Climate change and coastal development continue to threaten coastal estuarine habitats used by flying migratory animals, particularly coastal birds. Tracking and addressing impacts for these animals across regions requires unique approaches and collaboration. The Motus Wildlife Tracking System is an open-source, international network of community hosted radio-telemetry receivers and wildlife researchers designed to investigate a wide variety of wildlife movement questions. Volunteer partners host and operate receiving stations across the world that autonomously listen for flying migratory animals equipped with transmitters called nanotags. Researchers rely on the receivers for movement data for a diversity of tagged wildlife, including birds, bats, and insects. Despite widespread interest in wildlife tracking and research within and beyond the Reserve system, this technology has only been used sporadically at a few reserve sites to date.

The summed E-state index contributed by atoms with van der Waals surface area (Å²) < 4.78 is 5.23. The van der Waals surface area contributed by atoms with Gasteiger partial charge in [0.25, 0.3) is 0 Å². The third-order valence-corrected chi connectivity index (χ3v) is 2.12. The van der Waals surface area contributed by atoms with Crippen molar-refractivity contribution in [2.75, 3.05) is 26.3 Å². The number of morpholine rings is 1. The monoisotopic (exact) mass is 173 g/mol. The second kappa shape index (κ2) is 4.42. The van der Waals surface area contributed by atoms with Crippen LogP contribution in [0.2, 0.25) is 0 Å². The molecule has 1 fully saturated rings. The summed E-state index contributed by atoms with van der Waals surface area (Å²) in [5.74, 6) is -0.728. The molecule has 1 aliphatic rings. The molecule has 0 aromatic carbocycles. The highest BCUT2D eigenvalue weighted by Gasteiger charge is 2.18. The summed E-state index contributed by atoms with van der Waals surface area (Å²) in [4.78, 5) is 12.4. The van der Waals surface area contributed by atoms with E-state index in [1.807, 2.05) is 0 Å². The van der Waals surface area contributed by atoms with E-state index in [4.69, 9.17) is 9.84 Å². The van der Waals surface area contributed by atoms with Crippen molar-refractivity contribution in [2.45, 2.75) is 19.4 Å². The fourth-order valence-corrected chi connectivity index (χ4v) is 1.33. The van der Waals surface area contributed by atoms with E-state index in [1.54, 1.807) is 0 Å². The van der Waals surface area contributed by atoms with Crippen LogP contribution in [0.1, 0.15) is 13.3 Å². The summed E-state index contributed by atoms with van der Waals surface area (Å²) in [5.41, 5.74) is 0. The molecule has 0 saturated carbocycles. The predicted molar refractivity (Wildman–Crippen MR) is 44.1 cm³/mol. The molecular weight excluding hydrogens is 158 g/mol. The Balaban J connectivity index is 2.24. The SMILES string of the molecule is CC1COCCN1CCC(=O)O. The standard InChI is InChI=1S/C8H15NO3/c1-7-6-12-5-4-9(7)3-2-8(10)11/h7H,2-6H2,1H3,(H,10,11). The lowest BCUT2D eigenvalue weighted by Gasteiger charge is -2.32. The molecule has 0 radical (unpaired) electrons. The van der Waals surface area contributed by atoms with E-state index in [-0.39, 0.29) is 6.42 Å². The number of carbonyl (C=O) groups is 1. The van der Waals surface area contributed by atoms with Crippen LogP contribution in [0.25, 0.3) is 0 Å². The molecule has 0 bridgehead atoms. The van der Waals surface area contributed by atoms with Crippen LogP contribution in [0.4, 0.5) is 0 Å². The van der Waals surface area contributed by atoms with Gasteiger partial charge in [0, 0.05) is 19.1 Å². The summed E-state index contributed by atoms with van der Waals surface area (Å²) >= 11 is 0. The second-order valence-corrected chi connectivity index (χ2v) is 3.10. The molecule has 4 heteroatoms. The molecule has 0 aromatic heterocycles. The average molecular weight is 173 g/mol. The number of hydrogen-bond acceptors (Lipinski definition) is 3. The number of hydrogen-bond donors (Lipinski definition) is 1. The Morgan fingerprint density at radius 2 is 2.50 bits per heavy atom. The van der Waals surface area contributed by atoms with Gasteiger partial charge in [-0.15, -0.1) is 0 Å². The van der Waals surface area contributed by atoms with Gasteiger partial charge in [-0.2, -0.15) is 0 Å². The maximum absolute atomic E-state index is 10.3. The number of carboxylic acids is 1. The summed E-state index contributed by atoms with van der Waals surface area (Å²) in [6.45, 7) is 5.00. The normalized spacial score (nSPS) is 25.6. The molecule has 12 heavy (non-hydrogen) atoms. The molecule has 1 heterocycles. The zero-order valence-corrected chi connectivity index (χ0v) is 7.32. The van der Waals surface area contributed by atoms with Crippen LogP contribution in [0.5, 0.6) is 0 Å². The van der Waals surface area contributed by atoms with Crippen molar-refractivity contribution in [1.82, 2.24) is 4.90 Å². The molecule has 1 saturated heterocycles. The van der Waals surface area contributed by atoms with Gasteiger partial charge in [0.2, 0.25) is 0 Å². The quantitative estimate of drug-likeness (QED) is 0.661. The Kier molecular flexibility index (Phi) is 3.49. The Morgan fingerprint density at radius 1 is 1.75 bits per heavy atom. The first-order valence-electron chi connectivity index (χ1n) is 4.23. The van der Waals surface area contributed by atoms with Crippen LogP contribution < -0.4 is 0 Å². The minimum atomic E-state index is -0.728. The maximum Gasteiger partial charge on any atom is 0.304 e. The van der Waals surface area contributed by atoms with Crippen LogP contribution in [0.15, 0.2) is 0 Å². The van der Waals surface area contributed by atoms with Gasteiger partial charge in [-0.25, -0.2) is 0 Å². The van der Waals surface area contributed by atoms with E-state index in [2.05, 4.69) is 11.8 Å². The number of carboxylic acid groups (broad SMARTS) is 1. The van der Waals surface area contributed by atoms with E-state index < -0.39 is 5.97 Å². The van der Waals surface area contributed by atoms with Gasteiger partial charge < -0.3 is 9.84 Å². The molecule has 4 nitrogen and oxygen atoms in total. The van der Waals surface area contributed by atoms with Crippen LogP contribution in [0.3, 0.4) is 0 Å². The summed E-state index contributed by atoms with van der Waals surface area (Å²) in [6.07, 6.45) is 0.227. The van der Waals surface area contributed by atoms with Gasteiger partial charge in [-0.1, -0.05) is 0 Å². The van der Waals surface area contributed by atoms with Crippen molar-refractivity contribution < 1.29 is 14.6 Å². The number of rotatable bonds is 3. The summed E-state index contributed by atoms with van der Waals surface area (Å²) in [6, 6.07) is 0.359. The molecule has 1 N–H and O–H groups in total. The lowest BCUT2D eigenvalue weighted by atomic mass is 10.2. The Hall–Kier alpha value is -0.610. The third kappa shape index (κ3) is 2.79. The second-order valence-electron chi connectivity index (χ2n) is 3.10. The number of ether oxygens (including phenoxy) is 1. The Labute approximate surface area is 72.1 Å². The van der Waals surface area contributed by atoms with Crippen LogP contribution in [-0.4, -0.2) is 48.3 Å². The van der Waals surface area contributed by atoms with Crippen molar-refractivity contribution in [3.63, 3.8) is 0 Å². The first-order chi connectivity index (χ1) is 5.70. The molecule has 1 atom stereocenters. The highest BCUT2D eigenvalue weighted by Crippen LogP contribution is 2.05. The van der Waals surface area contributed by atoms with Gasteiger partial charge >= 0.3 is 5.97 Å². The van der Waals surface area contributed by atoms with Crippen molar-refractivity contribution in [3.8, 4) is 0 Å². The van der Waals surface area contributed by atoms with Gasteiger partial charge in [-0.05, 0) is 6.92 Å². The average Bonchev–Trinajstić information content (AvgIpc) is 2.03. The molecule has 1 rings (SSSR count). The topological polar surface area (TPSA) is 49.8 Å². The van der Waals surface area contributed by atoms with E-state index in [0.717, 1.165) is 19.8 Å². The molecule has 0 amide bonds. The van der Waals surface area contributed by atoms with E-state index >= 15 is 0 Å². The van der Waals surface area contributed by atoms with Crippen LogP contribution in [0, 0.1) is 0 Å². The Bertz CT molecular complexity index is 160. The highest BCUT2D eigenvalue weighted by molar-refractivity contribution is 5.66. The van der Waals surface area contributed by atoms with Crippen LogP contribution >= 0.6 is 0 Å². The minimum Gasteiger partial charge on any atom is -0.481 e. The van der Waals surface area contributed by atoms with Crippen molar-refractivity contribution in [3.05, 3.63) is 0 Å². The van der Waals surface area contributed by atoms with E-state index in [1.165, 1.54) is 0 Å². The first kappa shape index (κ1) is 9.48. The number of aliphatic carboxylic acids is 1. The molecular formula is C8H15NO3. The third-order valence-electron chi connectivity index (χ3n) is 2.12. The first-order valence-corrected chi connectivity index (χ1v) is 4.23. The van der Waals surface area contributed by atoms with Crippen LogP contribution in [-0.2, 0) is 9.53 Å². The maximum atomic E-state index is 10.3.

In this project, a multi-reserve team will build capacity within the Reserve system to incorporate Motus and to support regional collaborations. In the long term, the team hopes to expand the Motus network to contribute to long-term monitoring of critical species along North American flyways. To galvanize partners and strengthen existing regional partnerships, they will hold a series of workshops that will include support for constructing and implementing Motus equipment in participating reserves. An ACE Basin communications specialist will also develop a signage template that partners can utilize to promote stewardship and education onsite. The team plans to share outcomes and lessons learned with the broader community via poster sessions, professional sharing sessions, and a webinar.
Project Lead Blaik Keppler (ACE Basin NERR) gives an introduction to "Building Capacity for Reserves to be Motus Wildlife Tracking Leaders," a science transfer project funded in 2020 by the NERRS Science Collaborative. The presentation was given during a virtual project team workshop in October 2021.